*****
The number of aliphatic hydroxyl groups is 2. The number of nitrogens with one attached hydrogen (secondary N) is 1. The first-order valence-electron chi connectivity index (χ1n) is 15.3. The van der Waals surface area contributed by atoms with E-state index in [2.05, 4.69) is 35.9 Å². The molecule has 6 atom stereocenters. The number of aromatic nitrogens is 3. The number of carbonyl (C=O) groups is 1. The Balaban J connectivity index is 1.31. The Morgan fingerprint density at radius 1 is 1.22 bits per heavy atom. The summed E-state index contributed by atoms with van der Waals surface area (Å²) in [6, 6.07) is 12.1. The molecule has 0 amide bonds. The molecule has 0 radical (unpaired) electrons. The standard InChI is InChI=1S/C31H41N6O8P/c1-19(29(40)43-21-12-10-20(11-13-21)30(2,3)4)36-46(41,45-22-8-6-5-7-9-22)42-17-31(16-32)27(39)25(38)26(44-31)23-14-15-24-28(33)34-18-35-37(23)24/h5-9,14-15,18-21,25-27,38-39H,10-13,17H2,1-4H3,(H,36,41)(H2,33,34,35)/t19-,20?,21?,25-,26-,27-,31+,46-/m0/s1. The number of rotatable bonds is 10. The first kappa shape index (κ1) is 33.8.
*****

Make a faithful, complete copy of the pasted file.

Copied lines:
The number of aliphatic hydroxyl groups is 2. The number of nitrogens with one attached hydrogen (secondary N) is 1. The first-order valence-electron chi connectivity index (χ1n) is 15.3. The van der Waals surface area contributed by atoms with E-state index in [2.05, 4.69) is 35.9 Å². The molecule has 6 atom stereocenters. The number of aromatic nitrogens is 3. The number of carbonyl (C=O) groups is 1. The Balaban J connectivity index is 1.31. The Morgan fingerprint density at radius 1 is 1.22 bits per heavy atom. The summed E-state index contributed by atoms with van der Waals surface area (Å²) in [6, 6.07) is 12.1. The molecule has 0 amide bonds. The molecule has 0 radical (unpaired) electrons. The standard InChI is InChI=1S/C31H41N6O8P/c1-19(29(40)43-21-12-10-20(11-13-21)30(2,3)4)36-46(41,45-22-8-6-5-7-9-22)42-17-31(16-32)27(39)25(38)26(44-31)23-14-15-24-28(33)34-18-35-37(23)24/h5-9,14-15,18-21,25-27,38-39H,10-13,17H2,1-4H3,(H,36,41)(H2,33,34,35)/t19-,20?,21?,25-,26-,27-,31+,46-/m0/s1. The number of rotatable bonds is 10. The first kappa shape index (κ1) is 33.8.